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    Skin - Peter Milligan Brendan McCarthy

    Skin - Peter Milligan Brendan McCarthy
    Milligan's most controversial work / la obra más controversial de Milligan
    Sometimes, a work gets published and the controversy begins. Conservative people then propose censorship. Luckily, as readers we still have the chance to read the work and judge it ourselves. But what if something is so polemic that gets cancelled before being printed? That’s exactly what happened with Skin. “Skin was this outré thing that no publisher or printer wanted to touch”. The creators went from one publisher to another, and although some expressed interest, eventually they all backed down. The material was too strong, they would argue. This was, like Mark Kardwell explains an “example of censors going after a work they had failed to understand or even bothered to read”.

    “Most people said that Skin was tasteless. In fact, it’s the most controversial story we ever produced and had a long and infamous history, from being banned and repeatedly rejected”. I can only try to imagine the frustration of Milligan and McCarthy, and although I’ve never been “banned” I must admit I’ve never tried to write anything strong enough to awake the beast of censorship.

    Both Milligan and McCarthy grew up in an era besieged by political turmoil and new and strange social expressions. “Skinheads were a predominant urban youth culture […] the skins of this period had yet to become politicized as storm troopers of the Right”. The protagonist of this project, as announced by the title, is a skinhead. But he is also a child deformed by thalidomide. Thalidomide was a pill administered to pregnant woman to “cure” their headaches and nausea. This isn’t fiction, this medication actually existed and if you take 5 seconds to Google it you’ll find plenty of visual horror, which I do not plan to include here. The side effect of thalidomide was a congenital deformation of the limbs. The thalidomide children were often called seal boys, because instead of arms they had only hands (as if they were horrendously imitating the appendages of a seal).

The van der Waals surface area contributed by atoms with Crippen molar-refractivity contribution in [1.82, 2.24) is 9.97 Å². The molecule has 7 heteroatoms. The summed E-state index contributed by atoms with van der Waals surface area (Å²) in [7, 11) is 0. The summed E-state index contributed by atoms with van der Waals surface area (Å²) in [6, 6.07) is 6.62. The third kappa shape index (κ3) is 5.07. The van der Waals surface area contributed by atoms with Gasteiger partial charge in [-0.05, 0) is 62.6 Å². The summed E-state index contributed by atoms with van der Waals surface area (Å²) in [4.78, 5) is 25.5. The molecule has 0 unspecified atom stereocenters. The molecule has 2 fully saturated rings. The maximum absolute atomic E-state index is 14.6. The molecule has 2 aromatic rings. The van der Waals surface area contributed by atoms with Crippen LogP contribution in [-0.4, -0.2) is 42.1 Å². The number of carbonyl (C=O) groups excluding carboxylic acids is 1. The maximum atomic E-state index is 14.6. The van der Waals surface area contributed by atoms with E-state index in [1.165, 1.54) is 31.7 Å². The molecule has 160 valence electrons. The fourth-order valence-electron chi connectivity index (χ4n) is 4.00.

Skin - Peter Milligan Brendan McCarthy
    A thalidomide product / un producto de la talidomida

    Up until now we can understand why Skin wasn’t the typical comic book. In fact, it wasn’t even typical for Milligan and McCarthy. If in previous works they share their love for surrealism and psychedelia here they communicate their concern about an uncontrolled pharmaceutical industry and the very realistic and gruesome consequences of the political system that allowed these companies to destroy the lives of thousands of families. The authors also examine Great Britain’s crumbling social structure, zeroing in on street violence, unemployment and urban misery.

    Reading the first page of Skin I understood why it had unnerved and enraged so many people. It’s unapologetic, it’s brutal, is as cruel as life itself: “Martin looked like a wanker but of course he couldn’t even do that. Wank, I mean. Couldn’t shake his own knob, wipe his arse, comb his hair. But he didn’t need to comb his hair […] he was one of us. We called him Martin ‘Atchet. He was a skin”.

    Milligan never tries to makes us feel sorry for Martin. Quite the contrary, he shows us the hectic life of this deformed skinhead and the stupid fights he gets into (he specializes in attacking others with his head; it’s the only thing he can do as he has no arms). By showing us life as it is, Milligan quickly generates a connection between the reader and Martin. Because even without deformities, we’ve all had a hard time in our adolescence. Martin is 15 years old and all he thinks about is having sex. Of course, as the monster he is no girl is willing to touch him. Desperate, Martin tries to (unsuccessfully) rape Ruby. She is her only friend, and as a cross-eyed girl she understands a little bit what it feels like to be different.